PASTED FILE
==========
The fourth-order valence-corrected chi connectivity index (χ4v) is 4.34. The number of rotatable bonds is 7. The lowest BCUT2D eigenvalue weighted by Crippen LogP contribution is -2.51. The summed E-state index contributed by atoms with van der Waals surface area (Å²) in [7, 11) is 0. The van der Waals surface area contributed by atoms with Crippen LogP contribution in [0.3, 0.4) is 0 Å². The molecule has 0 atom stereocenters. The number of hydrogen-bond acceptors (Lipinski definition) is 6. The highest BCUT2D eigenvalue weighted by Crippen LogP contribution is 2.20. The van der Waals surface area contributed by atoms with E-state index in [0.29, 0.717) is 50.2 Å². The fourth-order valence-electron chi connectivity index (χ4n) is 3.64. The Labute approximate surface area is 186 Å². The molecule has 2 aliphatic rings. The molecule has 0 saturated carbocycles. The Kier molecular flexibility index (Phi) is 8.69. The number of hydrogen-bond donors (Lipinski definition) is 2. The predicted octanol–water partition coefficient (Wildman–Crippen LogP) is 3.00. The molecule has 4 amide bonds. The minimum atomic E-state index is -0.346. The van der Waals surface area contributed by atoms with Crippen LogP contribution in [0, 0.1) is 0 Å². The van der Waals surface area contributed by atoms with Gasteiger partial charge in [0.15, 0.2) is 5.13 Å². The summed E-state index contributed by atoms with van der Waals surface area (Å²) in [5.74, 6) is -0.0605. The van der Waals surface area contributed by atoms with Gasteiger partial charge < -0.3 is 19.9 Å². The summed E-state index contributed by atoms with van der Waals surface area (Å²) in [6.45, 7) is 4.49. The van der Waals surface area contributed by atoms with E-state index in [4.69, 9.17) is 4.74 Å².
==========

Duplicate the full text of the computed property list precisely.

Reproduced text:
The fourth-order valence-corrected chi connectivity index (χ4v) is 4.34. The number of rotatable bonds is 7. The lowest BCUT2D eigenvalue weighted by Crippen LogP contribution is -2.51. The summed E-state index contributed by atoms with van der Waals surface area (Å²) in [7, 11) is 0. The van der Waals surface area contributed by atoms with Crippen LogP contribution in [0.3, 0.4) is 0 Å². The molecule has 0 atom stereocenters. The number of hydrogen-bond acceptors (Lipinski definition) is 6. The highest BCUT2D eigenvalue weighted by Crippen LogP contribution is 2.20. The van der Waals surface area contributed by atoms with E-state index in [0.29, 0.717) is 50.2 Å². The fourth-order valence-electron chi connectivity index (χ4n) is 3.64. The Labute approximate surface area is 186 Å². The molecule has 2 aliphatic rings. The molecule has 0 saturated carbocycles. The Kier molecular flexibility index (Phi) is 8.69. The number of hydrogen-bond donors (Lipinski definition) is 2. The predicted octanol–water partition coefficient (Wildman–Crippen LogP) is 3.00. The molecule has 4 amide bonds. The minimum atomic E-state index is -0.346. The van der Waals surface area contributed by atoms with Crippen LogP contribution in [0, 0.1) is 0 Å². The van der Waals surface area contributed by atoms with Gasteiger partial charge in [0.15, 0.2) is 5.13 Å². The summed E-state index contributed by atoms with van der Waals surface area (Å²) in [5.74, 6) is -0.0605. The van der Waals surface area contributed by atoms with Gasteiger partial charge < -0.3 is 19.9 Å². The summed E-state index contributed by atoms with van der Waals surface area (Å²) in [6.45, 7) is 4.49. The van der Waals surface area contributed by atoms with E-state index in [4.69, 9.17) is 4.74 Å².